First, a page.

The firing of a large number of these particular missiles has been one of the unwelcome surprises for the Israeli government; but even more serious was the launching of the anti-ship missile that hit the Saar-5 missile corvette the INS Ahi-Hanit on 14 July (see "Israel, Lebanon, and beyond: the danger of escalation", 17 July 2006). As the well-informed Aviation Week put it this week:

"Israeli troops fighting in southern Lebanon ran head-on into the results of an intelligence failure as Hizbollah forces revealed an arsenal of advanced rockets and missiles, including the powerful C-802 anti-ship weapon, which analysts here say came from Iranian stocks."(see David A Fulghum, "Holes in the Net", Aviation Week, 24 July 2006 [subscription only])

Fulghum was reporting from the Farnborough International Airshow, one of the world's major gatherings of arms manufacturers, and described the mood there as specialists debated whether Hizbollah had acquired other weapons that it had so far refrained from using. These might include Chinese-made Silkworm anti-ship missiles and the Russian-made SA-18 shoulder-launched anti-aircraft missile. It is also presumed that Hizbollah does have significant stocks of missiles that could reach as far as Tel Aviv, even if some have been destroyed by Israeli air attacks.

Indeed, it is likely that the Hizbollah planners are deliberately retaining some missiles for use later in the war. They will be aware that if the attack on the INS Ani-Hanit was a real shock to the IDF, any kind of attack on Tel Aviv would be a shock to Israel as a whole, and might be most effectively launched at a time when the IDF was giving an impression of success in southern Lebanon.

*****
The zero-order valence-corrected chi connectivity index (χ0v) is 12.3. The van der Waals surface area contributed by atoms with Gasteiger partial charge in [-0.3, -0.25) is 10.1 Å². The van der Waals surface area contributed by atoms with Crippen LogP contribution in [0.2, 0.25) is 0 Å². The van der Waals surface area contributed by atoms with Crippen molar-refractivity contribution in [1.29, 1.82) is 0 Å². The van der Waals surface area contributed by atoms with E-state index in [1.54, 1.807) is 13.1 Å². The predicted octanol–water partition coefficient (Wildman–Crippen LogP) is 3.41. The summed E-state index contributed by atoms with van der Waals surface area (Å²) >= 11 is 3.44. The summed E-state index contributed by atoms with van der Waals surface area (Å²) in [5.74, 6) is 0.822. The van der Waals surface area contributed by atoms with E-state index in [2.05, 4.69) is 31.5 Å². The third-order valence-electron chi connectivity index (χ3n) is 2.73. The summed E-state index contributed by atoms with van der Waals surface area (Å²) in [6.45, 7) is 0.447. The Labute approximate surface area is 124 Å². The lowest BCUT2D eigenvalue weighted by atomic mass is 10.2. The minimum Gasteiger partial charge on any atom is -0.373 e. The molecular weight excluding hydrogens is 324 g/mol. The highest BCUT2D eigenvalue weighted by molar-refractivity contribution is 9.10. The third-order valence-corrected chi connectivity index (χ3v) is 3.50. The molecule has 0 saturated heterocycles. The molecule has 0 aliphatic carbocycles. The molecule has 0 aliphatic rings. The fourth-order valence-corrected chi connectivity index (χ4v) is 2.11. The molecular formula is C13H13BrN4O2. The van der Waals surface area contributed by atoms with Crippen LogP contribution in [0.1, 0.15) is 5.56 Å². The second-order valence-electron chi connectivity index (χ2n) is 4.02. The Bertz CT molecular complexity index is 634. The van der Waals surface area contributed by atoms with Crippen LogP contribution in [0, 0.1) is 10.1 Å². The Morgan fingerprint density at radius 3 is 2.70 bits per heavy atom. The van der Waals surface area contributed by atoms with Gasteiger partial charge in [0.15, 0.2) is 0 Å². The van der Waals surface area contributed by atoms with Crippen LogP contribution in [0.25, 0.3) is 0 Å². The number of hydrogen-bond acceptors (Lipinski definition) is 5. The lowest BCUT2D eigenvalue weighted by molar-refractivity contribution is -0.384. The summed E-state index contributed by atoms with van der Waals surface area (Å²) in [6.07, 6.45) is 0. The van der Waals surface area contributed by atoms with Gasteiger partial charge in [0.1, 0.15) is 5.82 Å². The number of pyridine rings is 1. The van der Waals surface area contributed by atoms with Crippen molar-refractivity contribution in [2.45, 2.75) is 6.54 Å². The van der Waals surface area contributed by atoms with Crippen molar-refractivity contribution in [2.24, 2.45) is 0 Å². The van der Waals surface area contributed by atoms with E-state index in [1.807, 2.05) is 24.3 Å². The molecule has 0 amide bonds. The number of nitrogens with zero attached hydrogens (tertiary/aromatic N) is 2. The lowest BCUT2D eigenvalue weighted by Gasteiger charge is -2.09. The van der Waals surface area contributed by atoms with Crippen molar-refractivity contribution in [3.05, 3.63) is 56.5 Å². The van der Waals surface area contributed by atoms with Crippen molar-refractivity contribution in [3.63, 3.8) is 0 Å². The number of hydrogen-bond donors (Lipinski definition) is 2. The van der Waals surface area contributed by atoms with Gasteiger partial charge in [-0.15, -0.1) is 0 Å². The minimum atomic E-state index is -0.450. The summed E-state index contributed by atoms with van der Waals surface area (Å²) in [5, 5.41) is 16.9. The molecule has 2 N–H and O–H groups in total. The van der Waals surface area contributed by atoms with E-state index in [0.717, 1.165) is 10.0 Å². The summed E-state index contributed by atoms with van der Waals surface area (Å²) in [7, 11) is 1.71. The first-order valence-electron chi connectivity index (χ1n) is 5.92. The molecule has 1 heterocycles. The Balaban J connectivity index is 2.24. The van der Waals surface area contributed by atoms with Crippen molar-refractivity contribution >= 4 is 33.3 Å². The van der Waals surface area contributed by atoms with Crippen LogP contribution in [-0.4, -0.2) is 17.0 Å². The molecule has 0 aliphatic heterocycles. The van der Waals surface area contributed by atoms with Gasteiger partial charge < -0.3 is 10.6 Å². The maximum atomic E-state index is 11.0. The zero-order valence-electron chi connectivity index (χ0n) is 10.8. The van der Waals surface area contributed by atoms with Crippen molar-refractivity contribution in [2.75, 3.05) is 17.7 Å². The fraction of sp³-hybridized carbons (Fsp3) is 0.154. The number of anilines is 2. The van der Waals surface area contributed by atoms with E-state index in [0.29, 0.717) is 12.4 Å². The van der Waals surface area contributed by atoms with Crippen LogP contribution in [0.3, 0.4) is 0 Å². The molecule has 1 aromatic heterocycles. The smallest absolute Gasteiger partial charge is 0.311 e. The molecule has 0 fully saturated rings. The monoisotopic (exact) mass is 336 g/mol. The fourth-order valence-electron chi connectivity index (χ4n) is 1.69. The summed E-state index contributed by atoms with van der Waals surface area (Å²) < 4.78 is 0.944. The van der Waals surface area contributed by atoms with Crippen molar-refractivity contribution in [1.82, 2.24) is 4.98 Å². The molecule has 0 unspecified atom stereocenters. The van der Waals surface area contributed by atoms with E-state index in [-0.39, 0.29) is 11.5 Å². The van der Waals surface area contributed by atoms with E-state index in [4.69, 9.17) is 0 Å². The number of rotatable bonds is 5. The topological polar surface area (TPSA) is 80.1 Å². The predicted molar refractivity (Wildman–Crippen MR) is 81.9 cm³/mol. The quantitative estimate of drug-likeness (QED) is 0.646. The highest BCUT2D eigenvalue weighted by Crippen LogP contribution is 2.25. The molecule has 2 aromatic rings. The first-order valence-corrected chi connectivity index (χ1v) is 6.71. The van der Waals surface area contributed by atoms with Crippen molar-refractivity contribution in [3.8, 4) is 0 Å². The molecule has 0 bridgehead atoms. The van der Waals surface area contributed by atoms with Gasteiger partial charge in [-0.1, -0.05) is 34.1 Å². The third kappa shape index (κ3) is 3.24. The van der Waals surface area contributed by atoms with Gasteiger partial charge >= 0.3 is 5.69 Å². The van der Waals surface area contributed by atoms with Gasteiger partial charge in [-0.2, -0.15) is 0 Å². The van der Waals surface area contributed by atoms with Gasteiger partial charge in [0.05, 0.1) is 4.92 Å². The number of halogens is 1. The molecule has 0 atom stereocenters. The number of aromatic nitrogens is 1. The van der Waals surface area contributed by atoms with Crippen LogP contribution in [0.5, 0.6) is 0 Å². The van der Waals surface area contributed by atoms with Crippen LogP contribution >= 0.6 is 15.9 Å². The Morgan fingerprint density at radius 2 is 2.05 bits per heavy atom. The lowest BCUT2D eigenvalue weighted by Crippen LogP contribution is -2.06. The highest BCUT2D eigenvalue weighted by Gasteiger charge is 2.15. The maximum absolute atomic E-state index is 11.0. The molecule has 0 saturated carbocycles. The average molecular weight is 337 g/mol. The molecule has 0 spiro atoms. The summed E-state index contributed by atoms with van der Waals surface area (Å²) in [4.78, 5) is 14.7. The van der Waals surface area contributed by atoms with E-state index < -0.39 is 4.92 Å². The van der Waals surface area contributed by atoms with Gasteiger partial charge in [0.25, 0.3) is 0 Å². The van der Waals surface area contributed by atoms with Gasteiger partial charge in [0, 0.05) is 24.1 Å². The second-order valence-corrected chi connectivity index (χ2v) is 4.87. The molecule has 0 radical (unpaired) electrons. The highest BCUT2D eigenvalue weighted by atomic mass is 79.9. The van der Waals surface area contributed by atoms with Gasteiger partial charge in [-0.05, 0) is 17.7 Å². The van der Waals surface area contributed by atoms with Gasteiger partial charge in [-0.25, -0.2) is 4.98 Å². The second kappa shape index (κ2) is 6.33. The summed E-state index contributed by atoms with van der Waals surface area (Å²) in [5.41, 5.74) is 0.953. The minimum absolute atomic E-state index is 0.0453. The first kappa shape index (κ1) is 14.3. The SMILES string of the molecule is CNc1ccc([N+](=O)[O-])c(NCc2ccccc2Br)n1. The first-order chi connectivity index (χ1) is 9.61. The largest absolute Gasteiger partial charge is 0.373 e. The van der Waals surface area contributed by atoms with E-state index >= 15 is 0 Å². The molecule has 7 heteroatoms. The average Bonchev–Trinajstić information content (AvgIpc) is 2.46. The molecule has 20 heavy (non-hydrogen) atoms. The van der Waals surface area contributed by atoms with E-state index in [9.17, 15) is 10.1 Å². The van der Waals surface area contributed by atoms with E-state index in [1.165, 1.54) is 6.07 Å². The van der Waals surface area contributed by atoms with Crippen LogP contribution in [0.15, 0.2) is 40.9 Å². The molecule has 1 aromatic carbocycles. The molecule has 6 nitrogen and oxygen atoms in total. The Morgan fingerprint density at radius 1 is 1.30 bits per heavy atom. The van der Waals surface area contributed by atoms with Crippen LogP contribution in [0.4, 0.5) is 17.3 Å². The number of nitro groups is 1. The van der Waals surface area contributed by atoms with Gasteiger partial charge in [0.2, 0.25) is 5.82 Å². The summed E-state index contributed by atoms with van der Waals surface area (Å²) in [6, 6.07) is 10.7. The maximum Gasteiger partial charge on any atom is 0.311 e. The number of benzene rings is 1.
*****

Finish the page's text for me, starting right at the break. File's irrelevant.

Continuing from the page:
In addition to his weekly openDemocracy column, Paul Rogers writes an international security monthly briefing for the Oxford Research Group; for details, click here

A collection of Paul Rogers's Oxford Research Group briefings, Iraq and the War on Terror: Twelve Months of Insurgency, 2004-05 is published by IB Tauris
(October 2005)

The Hizbollah response

In relation to that ground war, the IDF does now say that it has taken control of several villages across the border, thereby diminishing Hizbollah's capabilities, but sources within the IDF also acknowledge that Hizbollah has effective control of around 130 villages across southern Lebanon (see Anshel Pfeffer, "Analysis: The IDF's new definition of victory", Jerusalem Post, 26 July 2006).